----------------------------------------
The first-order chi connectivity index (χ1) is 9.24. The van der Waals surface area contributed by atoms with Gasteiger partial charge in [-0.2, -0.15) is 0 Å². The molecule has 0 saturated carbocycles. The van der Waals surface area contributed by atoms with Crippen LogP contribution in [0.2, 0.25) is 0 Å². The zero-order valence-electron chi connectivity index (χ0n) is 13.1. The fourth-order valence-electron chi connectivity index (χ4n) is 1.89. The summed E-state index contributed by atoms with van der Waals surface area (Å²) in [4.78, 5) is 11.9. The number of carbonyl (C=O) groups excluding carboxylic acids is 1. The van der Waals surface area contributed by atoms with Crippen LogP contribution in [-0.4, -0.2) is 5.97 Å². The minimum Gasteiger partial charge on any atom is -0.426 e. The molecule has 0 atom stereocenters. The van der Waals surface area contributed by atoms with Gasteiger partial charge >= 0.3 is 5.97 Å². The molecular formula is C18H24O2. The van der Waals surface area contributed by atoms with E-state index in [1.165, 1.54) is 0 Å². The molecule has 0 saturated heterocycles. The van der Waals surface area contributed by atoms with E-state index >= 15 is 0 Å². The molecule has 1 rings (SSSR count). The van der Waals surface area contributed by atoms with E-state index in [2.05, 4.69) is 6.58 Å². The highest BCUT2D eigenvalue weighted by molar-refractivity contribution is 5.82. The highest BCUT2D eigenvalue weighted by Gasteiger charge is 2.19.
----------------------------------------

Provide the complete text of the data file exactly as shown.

The first-order chi connectivity index (χ1) is 9.24. The van der Waals surface area contributed by atoms with Gasteiger partial charge in [-0.2, -0.15) is 0 Å². The molecule has 0 saturated carbocycles. The van der Waals surface area contributed by atoms with Crippen LogP contribution in [0.2, 0.25) is 0 Å². The zero-order valence-electron chi connectivity index (χ0n) is 13.1. The fourth-order valence-electron chi connectivity index (χ4n) is 1.89. The summed E-state index contributed by atoms with van der Waals surface area (Å²) in [4.78, 5) is 11.9. The number of carbonyl (C=O) groups excluding carboxylic acids is 1. The van der Waals surface area contributed by atoms with Crippen LogP contribution in [-0.4, -0.2) is 5.97 Å². The minimum Gasteiger partial charge on any atom is -0.426 e. The molecule has 0 atom stereocenters. The van der Waals surface area contributed by atoms with Gasteiger partial charge >= 0.3 is 5.97 Å². The molecular formula is C18H24O2. The van der Waals surface area contributed by atoms with E-state index in [1.165, 1.54) is 0 Å². The molecule has 0 saturated heterocycles. The van der Waals surface area contributed by atoms with E-state index >= 15 is 0 Å². The molecule has 1 rings (SSSR count). The van der Waals surface area contributed by atoms with E-state index in [2.05, 4.69) is 6.58 Å². The highest BCUT2D eigenvalue weighted by molar-refractivity contribution is 5.82. The highest BCUT2D eigenvalue weighted by Gasteiger charge is 2.19.